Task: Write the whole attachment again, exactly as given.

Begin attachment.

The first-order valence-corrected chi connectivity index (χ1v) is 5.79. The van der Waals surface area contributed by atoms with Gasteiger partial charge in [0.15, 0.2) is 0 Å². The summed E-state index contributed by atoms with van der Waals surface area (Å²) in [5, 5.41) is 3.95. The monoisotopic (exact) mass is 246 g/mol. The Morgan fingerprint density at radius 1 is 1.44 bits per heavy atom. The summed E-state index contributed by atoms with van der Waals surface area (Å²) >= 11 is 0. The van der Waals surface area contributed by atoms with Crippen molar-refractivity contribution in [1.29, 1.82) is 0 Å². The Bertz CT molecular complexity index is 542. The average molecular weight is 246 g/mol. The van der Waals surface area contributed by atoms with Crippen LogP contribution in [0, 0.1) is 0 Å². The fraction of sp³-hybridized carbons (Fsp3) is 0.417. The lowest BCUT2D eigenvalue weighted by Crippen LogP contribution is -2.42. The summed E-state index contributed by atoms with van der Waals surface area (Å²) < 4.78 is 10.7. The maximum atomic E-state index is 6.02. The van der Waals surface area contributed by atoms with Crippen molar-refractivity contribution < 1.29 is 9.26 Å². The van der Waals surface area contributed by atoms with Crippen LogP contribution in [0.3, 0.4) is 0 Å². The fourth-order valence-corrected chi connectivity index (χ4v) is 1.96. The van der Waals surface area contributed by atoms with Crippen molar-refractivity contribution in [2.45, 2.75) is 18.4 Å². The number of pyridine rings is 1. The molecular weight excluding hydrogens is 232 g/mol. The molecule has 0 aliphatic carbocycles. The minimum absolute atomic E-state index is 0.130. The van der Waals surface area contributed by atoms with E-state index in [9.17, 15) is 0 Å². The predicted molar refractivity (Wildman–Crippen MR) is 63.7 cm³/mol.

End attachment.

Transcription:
The first-order valence-corrected chi connectivity index (χ1v) is 5.79. The van der Waals surface area contributed by atoms with Gasteiger partial charge in [0.15, 0.2) is 0 Å². The summed E-state index contributed by atoms with van der Waals surface area (Å²) in [5, 5.41) is 3.95. The monoisotopic (exact) mass is 246 g/mol. The Morgan fingerprint density at radius 1 is 1.44 bits per heavy atom. The summed E-state index contributed by atoms with van der Waals surface area (Å²) >= 11 is 0. The van der Waals surface area contributed by atoms with Crippen molar-refractivity contribution in [1.29, 1.82) is 0 Å². The Bertz CT molecular complexity index is 542. The average molecular weight is 246 g/mol. The van der Waals surface area contributed by atoms with Crippen LogP contribution in [0, 0.1) is 0 Å². The fraction of sp³-hybridized carbons (Fsp3) is 0.417. The lowest BCUT2D eigenvalue weighted by Crippen LogP contribution is -2.42. The summed E-state index contributed by atoms with van der Waals surface area (Å²) < 4.78 is 10.7. The maximum atomic E-state index is 6.02. The van der Waals surface area contributed by atoms with Crippen molar-refractivity contribution < 1.29 is 9.26 Å². The van der Waals surface area contributed by atoms with Crippen LogP contribution in [0.3, 0.4) is 0 Å². The fourth-order valence-corrected chi connectivity index (χ4v) is 1.96. The van der Waals surface area contributed by atoms with Crippen molar-refractivity contribution in [2.45, 2.75) is 18.4 Å². The number of pyridine rings is 1. The molecular weight excluding hydrogens is 232 g/mol. The molecule has 0 aliphatic carbocycles. The minimum absolute atomic E-state index is 0.130. The van der Waals surface area contributed by atoms with E-state index in [9.17, 15) is 0 Å². The predicted molar refractivity (Wildman–Crippen MR) is 63.7 cm³/mol.